Wednesday, 17 March 2010

Web Hints - Five Easy Ways to Alienate Your Customers........

In the days when I used to work in fashion mail order (designer level, you understand), and when I used to tell people what I did, a never ending comment that came back to me would be 'but I hate sending things back'. Inevitably I used to retaliate with the arguments that if you wanted something badly enough, couldn't get to it easily enough and didn't have enough time to search for something special then the choice and convenience of being able to buy without having to pay a visit to the shops far outweighed the irritation of having to pack it up if it didn't fit/suit/look as amazing as you'd hoped it would and send it back to where it came from.

It seems to me with the emergence of online that the complaint hasn't changed, although with the free returns that so many retailers are offering it has quietened down, and many retailers make it easier and easier to send things back all in the name of getting you to buy from them again. What some still amazingly don't realise is that it only takes one bad experience for you to decide never to buy from them again and, far worse, to be telling your friends who they were, what went wrong and putting them off as well.

A recent experience of mine, with a major online retailer and actually within the last 48 hours, has filled me with wonderment that I needed to write all of this in some way shape or form yet again, but it does need shouting about, over and over, until every single retailer who wants customers to buy from them again pays attention, so here it is.

1. Good customer service for any level of product, and in particular for expensive, premium products demands that you are there to answer your customer's telephone calls. On this occasion not only did I get voicemail during working hours, but said voicemail suggested that, if I was calling during working hours and no one picked up the phone, I should go away and call again. This happened five times over three days.

2. If you say you're going to do something, for a customer, do it. Finally having managed to get through this morning I was promised a call-back from someone who apparently would be able to help sort my problem out within the next few minutes. I received no call back and ended up sending a terse email asking for an immediate call. Which I then got (I can be quite stroppy on occasion, both in writing and in person, in case you hadn't guessed).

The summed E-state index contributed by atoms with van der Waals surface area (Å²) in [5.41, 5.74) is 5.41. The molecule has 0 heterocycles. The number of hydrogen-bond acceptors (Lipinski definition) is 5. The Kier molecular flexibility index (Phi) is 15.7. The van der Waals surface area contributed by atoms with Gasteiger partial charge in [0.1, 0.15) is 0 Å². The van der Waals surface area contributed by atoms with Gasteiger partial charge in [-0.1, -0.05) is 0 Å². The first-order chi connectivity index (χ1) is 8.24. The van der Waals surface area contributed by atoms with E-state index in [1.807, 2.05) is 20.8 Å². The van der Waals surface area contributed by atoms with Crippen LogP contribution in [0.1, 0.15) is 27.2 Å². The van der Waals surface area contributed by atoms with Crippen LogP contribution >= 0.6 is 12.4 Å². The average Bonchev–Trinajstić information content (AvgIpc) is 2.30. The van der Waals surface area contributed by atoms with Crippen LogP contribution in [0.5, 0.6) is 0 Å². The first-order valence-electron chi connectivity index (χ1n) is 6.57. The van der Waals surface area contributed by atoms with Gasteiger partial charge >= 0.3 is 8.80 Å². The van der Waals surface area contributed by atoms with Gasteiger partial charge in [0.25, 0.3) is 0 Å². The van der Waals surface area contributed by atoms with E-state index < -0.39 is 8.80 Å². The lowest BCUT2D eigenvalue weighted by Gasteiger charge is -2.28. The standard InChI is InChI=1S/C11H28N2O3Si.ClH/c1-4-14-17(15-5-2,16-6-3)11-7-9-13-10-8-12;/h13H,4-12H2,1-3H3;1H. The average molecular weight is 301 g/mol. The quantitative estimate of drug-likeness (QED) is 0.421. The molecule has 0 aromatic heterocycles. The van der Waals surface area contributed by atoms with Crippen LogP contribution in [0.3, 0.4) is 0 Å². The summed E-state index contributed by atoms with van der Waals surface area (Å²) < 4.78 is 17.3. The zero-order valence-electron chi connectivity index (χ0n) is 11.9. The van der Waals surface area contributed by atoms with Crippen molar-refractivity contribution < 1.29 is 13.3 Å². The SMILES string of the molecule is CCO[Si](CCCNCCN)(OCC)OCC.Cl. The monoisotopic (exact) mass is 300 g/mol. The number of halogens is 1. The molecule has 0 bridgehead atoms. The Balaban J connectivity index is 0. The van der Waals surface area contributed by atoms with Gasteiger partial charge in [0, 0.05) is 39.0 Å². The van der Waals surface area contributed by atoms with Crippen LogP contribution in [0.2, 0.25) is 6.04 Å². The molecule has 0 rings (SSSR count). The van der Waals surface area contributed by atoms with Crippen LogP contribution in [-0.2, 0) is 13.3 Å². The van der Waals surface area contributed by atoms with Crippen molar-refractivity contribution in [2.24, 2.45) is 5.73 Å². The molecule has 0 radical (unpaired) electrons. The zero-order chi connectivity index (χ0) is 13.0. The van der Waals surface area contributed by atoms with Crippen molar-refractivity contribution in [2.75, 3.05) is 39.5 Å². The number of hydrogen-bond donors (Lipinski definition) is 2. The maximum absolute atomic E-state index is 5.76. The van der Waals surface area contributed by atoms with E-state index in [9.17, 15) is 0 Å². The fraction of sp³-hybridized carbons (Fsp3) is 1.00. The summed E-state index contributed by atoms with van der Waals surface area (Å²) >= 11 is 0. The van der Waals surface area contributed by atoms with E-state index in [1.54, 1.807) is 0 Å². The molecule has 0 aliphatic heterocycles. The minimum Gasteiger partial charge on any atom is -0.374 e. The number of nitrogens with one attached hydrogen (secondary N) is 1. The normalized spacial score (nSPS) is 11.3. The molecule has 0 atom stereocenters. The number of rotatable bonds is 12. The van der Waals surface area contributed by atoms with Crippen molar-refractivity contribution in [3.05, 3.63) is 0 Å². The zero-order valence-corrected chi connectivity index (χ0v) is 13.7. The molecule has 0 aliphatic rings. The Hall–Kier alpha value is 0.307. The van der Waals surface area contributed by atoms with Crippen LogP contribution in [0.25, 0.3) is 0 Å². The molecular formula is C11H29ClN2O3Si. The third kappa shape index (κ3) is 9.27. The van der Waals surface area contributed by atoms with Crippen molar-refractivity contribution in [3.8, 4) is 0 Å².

3. Don't argue with an angry customer. When I finally got my call back, the person who called me, when I suggested that, for a company of their size and stature there really should have been someone there to answer the phone, argued with me. They were very busy, she had only just got in etc etc. The only, and I mean the only thing to do if you get a frustrated and disillusioned customer on the end of the phone who has a real reason for a gripe is to apologise, placate, be charming, ask what can be done to sort the matter out. Never, never argue. It doesn't go down well.

4. At this stage youve already half lost your customer for ever, if you have any saving grace left at all it is to put matters right in a way that they will always remember, go the extra mile, go and collect the faulty jacket for goodness sake. Do not, whatever you do, make it harder for the customer by overloading them with extra things they need to do, such as fill in a form, call a courier, write down three separate tracking and invoice numbers when they're already fed up with you. Do it all for them and then send them a scented candle as a bonus. Otherwise they will, I promise you, go somewhere else next time.

5. Make returning anything to you as easy as possible. One of the reasons your customer buys from you online, apart from the fact you may have wonderful products, is because they believe that the whole process will be simple, quick and not unenjoyable. Many online retailers do now make it simple, and this is easier to do for less expensive products. I quite understand that something expensive needs to come back via courier, and that you may want to know that it's coming back, but I think to expect your customer to wait at home all day for the courier to arrive so that a return can be made is a mistake - there must be a better system.

I hope that no one has read through all of this in the hope that I'm going to name names, because I'm not and it wouldn't serve any purpose, other than probably make me feel better in the short term. In the long run it never pays - I may want to buy from them again one day, after all.

I've been bleating quite a lot on Twitter today about the folly of letting your daughter go off on travels to distant lands, not just because it's extremely expensive, but because, for some reason unlike sons (at least my sons) they can manage to miss four flights in an afternoon, lose their phone, sprain an ankle, need more cash, have their rucksack left behind by the airline, have their email go down, their new phone not work - oh I could go on, but I won't. Suffice it to say that my faithful Blackberry giving up the ghost today made life much more frustrating for her, and much quieter for me. I haven't heard a cheep all afternoon. As she's in Oz, and ten hours ahead, I guess I'll be back to the bag chasing/phone company calling/cash sending tomorrow. But it's wonderfully peaceful right now...................